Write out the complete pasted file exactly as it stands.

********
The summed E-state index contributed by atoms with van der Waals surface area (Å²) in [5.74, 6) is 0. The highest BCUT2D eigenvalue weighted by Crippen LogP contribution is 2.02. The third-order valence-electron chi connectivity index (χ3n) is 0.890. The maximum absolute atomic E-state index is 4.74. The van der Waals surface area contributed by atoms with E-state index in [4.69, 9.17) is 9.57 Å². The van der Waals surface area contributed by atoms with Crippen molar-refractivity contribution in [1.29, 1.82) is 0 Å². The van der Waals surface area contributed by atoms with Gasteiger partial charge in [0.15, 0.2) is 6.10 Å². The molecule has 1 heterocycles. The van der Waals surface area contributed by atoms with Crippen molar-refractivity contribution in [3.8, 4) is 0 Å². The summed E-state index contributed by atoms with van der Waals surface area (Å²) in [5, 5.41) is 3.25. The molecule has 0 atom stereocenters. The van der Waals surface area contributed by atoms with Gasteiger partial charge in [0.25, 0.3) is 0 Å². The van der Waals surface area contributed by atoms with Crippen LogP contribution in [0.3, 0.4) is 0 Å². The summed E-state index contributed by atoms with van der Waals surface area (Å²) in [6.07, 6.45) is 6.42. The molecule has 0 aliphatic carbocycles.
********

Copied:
The summed E-state index contributed by atoms with van der Waals surface area (Å²) in [5.74, 6) is 0. The highest BCUT2D eigenvalue weighted by Crippen LogP contribution is 2.02. The third-order valence-electron chi connectivity index (χ3n) is 0.890. The maximum absolute atomic E-state index is 4.74. The van der Waals surface area contributed by atoms with E-state index in [4.69, 9.17) is 9.57 Å². The van der Waals surface area contributed by atoms with Crippen molar-refractivity contribution in [1.29, 1.82) is 0 Å². The van der Waals surface area contributed by atoms with Gasteiger partial charge in [0.15, 0.2) is 6.10 Å². The molecule has 1 heterocycles. The van der Waals surface area contributed by atoms with Crippen molar-refractivity contribution in [3.8, 4) is 0 Å². The summed E-state index contributed by atoms with van der Waals surface area (Å²) in [5, 5.41) is 3.25. The molecule has 0 atom stereocenters. The van der Waals surface area contributed by atoms with Gasteiger partial charge in [0.25, 0.3) is 0 Å². The van der Waals surface area contributed by atoms with Crippen LogP contribution in [0.3, 0.4) is 0 Å². The summed E-state index contributed by atoms with van der Waals surface area (Å²) in [6.07, 6.45) is 6.42. The molecule has 0 aliphatic carbocycles.